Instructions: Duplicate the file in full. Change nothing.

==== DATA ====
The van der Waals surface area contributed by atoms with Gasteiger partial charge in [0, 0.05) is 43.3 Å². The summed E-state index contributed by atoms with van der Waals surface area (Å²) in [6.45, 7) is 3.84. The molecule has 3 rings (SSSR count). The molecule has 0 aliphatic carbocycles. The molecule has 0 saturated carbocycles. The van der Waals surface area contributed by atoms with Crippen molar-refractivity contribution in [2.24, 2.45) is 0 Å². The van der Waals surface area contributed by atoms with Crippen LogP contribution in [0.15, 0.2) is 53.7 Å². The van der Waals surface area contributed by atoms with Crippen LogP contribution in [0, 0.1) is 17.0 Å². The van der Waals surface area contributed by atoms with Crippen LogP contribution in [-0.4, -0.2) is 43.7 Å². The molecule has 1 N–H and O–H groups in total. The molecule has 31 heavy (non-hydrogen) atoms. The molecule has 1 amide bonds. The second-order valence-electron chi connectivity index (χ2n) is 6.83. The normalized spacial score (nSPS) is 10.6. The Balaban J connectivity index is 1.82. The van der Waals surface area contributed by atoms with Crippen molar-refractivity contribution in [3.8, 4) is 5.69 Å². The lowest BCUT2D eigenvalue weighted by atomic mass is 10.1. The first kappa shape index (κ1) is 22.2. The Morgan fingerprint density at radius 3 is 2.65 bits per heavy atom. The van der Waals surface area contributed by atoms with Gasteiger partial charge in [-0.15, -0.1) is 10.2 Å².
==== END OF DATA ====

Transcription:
The van der Waals surface area contributed by atoms with Gasteiger partial charge in [0, 0.05) is 43.3 Å². The summed E-state index contributed by atoms with van der Waals surface area (Å²) in [6.45, 7) is 3.84. The molecule has 3 rings (SSSR count). The molecule has 0 aliphatic carbocycles. The molecule has 0 saturated carbocycles. The van der Waals surface area contributed by atoms with Crippen molar-refractivity contribution in [2.24, 2.45) is 0 Å². The van der Waals surface area contributed by atoms with Crippen LogP contribution in [0.15, 0.2) is 53.7 Å². The van der Waals surface area contributed by atoms with Crippen LogP contribution in [0, 0.1) is 17.0 Å². The van der Waals surface area contributed by atoms with Crippen LogP contribution in [-0.4, -0.2) is 43.7 Å². The molecule has 1 N–H and O–H groups in total. The molecule has 31 heavy (non-hydrogen) atoms. The molecule has 1 amide bonds. The second-order valence-electron chi connectivity index (χ2n) is 6.83. The normalized spacial score (nSPS) is 10.6. The Balaban J connectivity index is 1.82. The van der Waals surface area contributed by atoms with Crippen molar-refractivity contribution in [3.8, 4) is 5.69 Å². The lowest BCUT2D eigenvalue weighted by atomic mass is 10.1. The first kappa shape index (κ1) is 22.2. The Morgan fingerprint density at radius 3 is 2.65 bits per heavy atom. The van der Waals surface area contributed by atoms with Gasteiger partial charge in [-0.15, -0.1) is 10.2 Å².